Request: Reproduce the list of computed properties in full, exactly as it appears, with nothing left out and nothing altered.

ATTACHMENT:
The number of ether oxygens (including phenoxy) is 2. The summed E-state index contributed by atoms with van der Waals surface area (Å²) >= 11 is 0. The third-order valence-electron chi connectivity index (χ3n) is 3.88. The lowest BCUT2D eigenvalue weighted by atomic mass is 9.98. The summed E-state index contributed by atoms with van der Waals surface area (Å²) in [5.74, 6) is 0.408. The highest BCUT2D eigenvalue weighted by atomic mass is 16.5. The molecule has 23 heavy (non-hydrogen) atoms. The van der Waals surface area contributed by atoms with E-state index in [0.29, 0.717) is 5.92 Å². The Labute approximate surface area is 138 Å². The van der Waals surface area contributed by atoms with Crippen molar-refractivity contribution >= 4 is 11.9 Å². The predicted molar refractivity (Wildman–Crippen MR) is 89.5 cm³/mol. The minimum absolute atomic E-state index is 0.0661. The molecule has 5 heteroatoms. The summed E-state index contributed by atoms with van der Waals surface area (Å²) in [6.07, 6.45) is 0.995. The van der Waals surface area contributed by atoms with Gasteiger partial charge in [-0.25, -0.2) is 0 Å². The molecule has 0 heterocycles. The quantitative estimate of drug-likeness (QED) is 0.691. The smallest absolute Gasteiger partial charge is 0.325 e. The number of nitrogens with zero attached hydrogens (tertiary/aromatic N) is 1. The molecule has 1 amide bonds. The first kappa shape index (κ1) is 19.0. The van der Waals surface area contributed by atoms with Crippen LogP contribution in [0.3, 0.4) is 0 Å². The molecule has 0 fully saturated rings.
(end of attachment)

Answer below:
The number of ether oxygens (including phenoxy) is 2. The summed E-state index contributed by atoms with van der Waals surface area (Å²) >= 11 is 0. The third-order valence-electron chi connectivity index (χ3n) is 3.88. The lowest BCUT2D eigenvalue weighted by atomic mass is 9.98. The summed E-state index contributed by atoms with van der Waals surface area (Å²) in [5.74, 6) is 0.408. The highest BCUT2D eigenvalue weighted by atomic mass is 16.5. The molecule has 23 heavy (non-hydrogen) atoms. The van der Waals surface area contributed by atoms with E-state index in [0.29, 0.717) is 5.92 Å². The Labute approximate surface area is 138 Å². The van der Waals surface area contributed by atoms with Crippen molar-refractivity contribution >= 4 is 11.9 Å². The predicted molar refractivity (Wildman–Crippen MR) is 89.5 cm³/mol. The minimum absolute atomic E-state index is 0.0661. The molecule has 5 heteroatoms. The summed E-state index contributed by atoms with van der Waals surface area (Å²) in [6.07, 6.45) is 0.995. The van der Waals surface area contributed by atoms with Gasteiger partial charge in [-0.25, -0.2) is 0 Å². The molecule has 0 heterocycles. The quantitative estimate of drug-likeness (QED) is 0.691. The smallest absolute Gasteiger partial charge is 0.325 e. The number of nitrogens with zero attached hydrogens (tertiary/aromatic N) is 1. The molecule has 1 amide bonds. The first kappa shape index (κ1) is 19.0. The van der Waals surface area contributed by atoms with Crippen LogP contribution in [0.3, 0.4) is 0 Å². The molecule has 0 fully saturated rings.